LEWIS & LEIGH - GHOST HHH HH THE debut album from Americana duo Lewis & Leigh is an impressive showcase. Consisting of Wales' Al Lewis, and Alva Leigh, from Mississippi, the pair have already released three EPs. Harmonious album opener There Is A Light is a haunting, almost a capella track that leads us to Rubble, a song that contrasts Wales and the Southern US and hints at tragedies the areas have suffered.
It's an interesting glimpse into history and a little frustrating that the pair never really go back to it. Ghost, with minimal backing throughout - often to great effect - loses its way somewhat, but recovers in the final four tracks. Whiskey And Wine wraps things up tidily, with neat lyrics and dreamy vocals. All around, a well produced slice of Americana-pop.
FRANK OCEAN - BLOND HHHH H WITH Blond, Frank Ocean's second studio album, the 28-year-old has taken the playfulness and vulnerability of his debut, Channel Orange, and run with it.
The album's opener Nikes teases the listener, giving the first glimpse of Ocean after four years through auto-tune as pokes fun at overconsumption and pays tribute to Trayvon Martin. Elsewhere Beyonce is relegated to background noise - but brilliant background noise at that - Pink + White.
Blond is a hedonistic, paradoxical and extremely vivid look into the artist's mind, playing back heartbreak (Solo, Ivy) and lessons learned from years gone by.
An, at times, erotic ode to teenage spent well and an adulthood adjusting fame, Blond is an album full of songs Frank Ocean loves - and he's lucky that what he loves, everyone else wants to GLASS ANIMALS - HOW TO BE A HUMAN BEING HHHH H WHEN Glass Animals' debut Zaba hit shelves in 2014, it was a breath of fresh air - but left reviewers in a quandary as to how to actually describe it.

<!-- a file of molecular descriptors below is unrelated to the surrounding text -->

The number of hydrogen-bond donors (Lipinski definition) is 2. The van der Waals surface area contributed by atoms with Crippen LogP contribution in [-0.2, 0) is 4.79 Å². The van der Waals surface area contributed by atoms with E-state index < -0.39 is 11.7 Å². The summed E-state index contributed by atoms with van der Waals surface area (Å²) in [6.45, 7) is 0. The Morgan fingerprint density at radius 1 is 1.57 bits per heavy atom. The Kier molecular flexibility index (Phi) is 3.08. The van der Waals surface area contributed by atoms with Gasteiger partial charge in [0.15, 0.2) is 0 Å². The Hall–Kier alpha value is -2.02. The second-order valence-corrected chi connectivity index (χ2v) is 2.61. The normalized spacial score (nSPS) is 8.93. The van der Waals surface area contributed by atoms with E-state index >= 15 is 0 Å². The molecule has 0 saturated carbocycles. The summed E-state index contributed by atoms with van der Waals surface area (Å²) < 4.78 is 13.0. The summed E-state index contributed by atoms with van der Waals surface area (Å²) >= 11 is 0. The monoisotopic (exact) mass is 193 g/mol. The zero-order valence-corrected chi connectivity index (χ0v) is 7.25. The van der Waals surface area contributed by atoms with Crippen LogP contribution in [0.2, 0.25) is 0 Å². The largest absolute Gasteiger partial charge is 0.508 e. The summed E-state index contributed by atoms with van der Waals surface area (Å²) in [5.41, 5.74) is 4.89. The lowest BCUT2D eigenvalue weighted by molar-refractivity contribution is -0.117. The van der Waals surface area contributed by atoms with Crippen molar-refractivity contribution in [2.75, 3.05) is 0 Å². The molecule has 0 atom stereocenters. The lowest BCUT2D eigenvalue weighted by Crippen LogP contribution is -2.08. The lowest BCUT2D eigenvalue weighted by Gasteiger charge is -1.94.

Electro-pop? Indie rock? Psychedelic R&B? It was all these things and so much more. Follow-up How To Be A Human is, arguably, even more eclectic, building their existing sound with everything from big bhangra beats one moment, to 8-bit chip-tuned riffs the next. Yet, like Zaba, remains astonishingly accessible.
Singer Dave Bayley retains his trademark, atmospherically androgynous vocals, and his lyrics remain enjoyably unpretentious (opener Life Itself, for example, features the modest refrain, "can't get a job/So I live with my mum") - which is surprising, given the breadth depth of talent the band possess.
Throughout, this is a bright, breezy, feel-good romp across genres that is impossible not to enjoy.
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|Publication:||South Wales Echo (Cardiff, Wales)|
|Article Type:||Sound recording review|
|Date:||Aug 26, 2016|
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